Frogg Toggs are cheap and will keep you dry. They do not seem to hold up as well as some of the gore-tex products. I saw Frogg Toggs on sale at Cabalas yesterday. With that said, I believe that raingear is the one area you need to spend the money and get top of the line product. It is very possible that you may spend your entire trip wearing your raingear and you cannot have it fail on day 3 of a 10 day trip. I use Marmot's stuff but have had great luck with North Face and Archteryx in the past. Many on here use some of Cabala's or Bass Pro's gore-tex product. Go to a shop where you can see and try on the product. Bottom Line: Frogg Toggs will work but may not hold up trip after trip.
"With an ax, you can build a life. With a stove, you can boil water. That is if nothing breaks and you don't run out of fuel." -Samuel Hearne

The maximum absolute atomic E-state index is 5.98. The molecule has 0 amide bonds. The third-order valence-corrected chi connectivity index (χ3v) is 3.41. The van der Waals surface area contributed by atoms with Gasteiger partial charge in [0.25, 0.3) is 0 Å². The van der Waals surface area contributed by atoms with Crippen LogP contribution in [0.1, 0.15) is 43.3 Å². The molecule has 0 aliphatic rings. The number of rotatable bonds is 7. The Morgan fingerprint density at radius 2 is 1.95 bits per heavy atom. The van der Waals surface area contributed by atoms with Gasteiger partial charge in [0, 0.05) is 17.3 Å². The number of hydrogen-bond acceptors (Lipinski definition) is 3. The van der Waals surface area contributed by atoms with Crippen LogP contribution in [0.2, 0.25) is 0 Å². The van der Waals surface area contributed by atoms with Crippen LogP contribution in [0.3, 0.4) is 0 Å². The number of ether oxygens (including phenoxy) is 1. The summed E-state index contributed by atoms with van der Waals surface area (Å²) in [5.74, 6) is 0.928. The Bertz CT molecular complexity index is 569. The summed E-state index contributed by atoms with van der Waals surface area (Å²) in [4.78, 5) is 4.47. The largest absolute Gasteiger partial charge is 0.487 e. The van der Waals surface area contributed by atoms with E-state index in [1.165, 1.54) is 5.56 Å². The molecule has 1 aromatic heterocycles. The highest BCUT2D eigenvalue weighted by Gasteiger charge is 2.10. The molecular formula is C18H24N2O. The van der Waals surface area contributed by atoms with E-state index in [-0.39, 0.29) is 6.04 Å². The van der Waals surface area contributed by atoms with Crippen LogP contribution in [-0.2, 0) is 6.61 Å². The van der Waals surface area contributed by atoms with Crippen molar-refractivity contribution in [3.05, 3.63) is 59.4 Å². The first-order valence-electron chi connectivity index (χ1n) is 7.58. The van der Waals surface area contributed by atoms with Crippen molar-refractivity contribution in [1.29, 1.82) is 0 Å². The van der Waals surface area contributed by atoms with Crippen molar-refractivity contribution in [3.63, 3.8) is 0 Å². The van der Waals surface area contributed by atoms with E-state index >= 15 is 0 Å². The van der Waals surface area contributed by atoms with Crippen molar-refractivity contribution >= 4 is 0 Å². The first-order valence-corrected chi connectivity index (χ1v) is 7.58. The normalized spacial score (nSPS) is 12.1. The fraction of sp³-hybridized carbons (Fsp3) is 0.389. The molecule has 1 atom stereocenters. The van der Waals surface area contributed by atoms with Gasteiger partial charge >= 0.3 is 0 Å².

I agree with the last post. Get rain gear that will keep you dry over the long haul. REI has a good selection - including their own brand which tends to be priced better than North Face and other major brands.
Do not let the behavior of others destroy your inner peace. Dalai Lama
Not sure which "Gore Tex" stuff you are comparing the Frog Togs to, or if you are using "Gore Tex to universally represent waterproof and breathable, but my coat and pants from Patagonia are amazingly lightweight, durable, and comfortable. I wore non-breathable years ago, but will never go back. Being able to get rid of perspiration is a must, especially during a rain storm in an extremely humid environment.
Last year I bit the bullet and bought the Cabelas Paclite GoreTex jacket/pants set and don't regret it one bit. My friend brought Frogg Toggs and basically the first time we went off the beaten path in search of wood he ripped a leg wide open on a snag. I know I spent more but am happy and should have a rainsuit that lasts quite a while.
If at first you don't succeed, try, try again. Then quit. There's no point in being a damn fool about it.
W. C. Fields